Beruff Continues Fight Against Rubio



Carlos Beruff stands beside star-spangled decorations in front of a room at Luigi’s Pizzeria and Italian Restaurant in Port Charlotte. Some 20 people gather to hear the Manatee County homebuilder tell his own life story. The son of of Cuban dissidents starts with one of the most important moments in his life: the first one. “I won the lottery ticket by being born in this country, only because my parents had fled and were being pursued by the Batista police,” Beruff says.

Now Beruff is trying to beat the odds again, running for US Senate against an incumbent in his own party. Beruff announced his candidacy last year while US Sen. Marco Rubio still pursued the Republican presidential nomination. This Spring, it looked like Beruff was ready to fight back a crowded field of elected officials, with a Mason-Dixon poll showing him as the top candidate in the Republican field. But when Rubio made a surprise re-entry into the contest, every other major contender except Beruff dropped out. A SurveyUSA poll taken Jun 25–27 showed Rubio leading Beruff 63-11, a sign the sitting senator had instantly turned Beruff from a narrow frontrunner to an also-ran. But Beruff continues to soldier on, self-financing much of the campaign and buying expensive but widely viewed advertisements during the Republican National Convention last week. Those ads were noted by many in attendance in Luigi’s, who described Rubio in the same terms as the advertisements: pro-amnesty, absentee, etc.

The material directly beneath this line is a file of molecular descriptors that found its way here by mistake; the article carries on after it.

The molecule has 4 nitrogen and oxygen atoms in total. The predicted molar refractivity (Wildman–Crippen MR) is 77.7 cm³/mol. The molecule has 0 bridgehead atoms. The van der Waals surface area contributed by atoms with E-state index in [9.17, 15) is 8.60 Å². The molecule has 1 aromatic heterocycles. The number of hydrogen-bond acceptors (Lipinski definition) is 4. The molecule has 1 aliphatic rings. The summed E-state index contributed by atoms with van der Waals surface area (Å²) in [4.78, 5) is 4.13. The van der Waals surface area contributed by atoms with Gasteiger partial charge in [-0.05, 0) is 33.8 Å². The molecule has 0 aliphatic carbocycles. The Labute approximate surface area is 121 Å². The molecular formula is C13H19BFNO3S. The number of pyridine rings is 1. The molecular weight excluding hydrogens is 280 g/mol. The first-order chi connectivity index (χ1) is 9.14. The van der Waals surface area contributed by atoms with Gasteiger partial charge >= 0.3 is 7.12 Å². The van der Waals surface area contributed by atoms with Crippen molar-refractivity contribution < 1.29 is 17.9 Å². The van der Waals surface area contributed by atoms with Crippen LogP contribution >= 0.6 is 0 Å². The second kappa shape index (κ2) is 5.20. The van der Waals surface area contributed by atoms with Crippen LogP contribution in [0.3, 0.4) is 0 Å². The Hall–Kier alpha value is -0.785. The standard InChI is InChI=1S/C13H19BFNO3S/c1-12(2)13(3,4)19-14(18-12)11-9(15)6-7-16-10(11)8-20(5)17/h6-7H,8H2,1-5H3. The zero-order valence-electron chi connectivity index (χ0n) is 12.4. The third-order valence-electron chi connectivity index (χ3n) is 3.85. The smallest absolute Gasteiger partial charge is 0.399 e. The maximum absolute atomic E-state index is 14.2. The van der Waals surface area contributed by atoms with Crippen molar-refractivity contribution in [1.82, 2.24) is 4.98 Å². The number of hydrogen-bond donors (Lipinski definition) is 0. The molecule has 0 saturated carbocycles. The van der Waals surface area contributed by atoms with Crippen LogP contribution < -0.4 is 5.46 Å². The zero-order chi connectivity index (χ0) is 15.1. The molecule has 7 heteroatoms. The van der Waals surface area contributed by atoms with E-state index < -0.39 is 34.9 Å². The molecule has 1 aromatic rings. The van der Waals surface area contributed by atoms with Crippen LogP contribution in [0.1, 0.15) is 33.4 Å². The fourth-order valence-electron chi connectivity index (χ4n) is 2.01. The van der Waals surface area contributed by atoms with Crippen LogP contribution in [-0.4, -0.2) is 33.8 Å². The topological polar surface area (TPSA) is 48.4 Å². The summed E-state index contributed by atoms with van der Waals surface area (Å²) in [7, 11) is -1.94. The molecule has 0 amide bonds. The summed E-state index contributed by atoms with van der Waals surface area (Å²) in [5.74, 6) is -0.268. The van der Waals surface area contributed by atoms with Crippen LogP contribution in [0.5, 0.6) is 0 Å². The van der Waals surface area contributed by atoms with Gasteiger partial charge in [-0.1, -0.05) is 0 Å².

Beruff says lifelong politicians lack the life experience of successful businessmen when it comes to tackling financial issues. “Marco Rubio simply doesn’t have the skill set to fix those problems,” Beruff says. “He’s a career politician from Day 1. He’s never signed a paycheck.” But as a homebuilder who has suffered through the ups and downs of housing cycles and recessions, Beruff says he can lead the country to better fiscal policy. He also promises not to serve more than two terms.

While a vocal supporter of Donald Trump’s presidential campaign, he describes himself more as a politician in the mold of Gov. Rick Scott, whose experience before his election to the governor’s mansion was in private sector health care. Bereft distanced himself from past associations with Republican-turned Democrat Charlie Crist, who as governor appointed Beruff to posts on the State College of Florida and Southwest Florida Water Management District boards. But he did boast of the work he achieved on those boards, including drawing down spending at SWFMD and ousting a college president at SCF. “A lot of people in Bradenton don’t like me because of that,” he says, but he hopes his record impresses voters fed up with spending. 

The Republican primary is scheduled for Aug. 30. 

Photo by Jacob Ogles: Carlos Beruff greets voters at Luigi's Pizzeria and Italian Restaurant.

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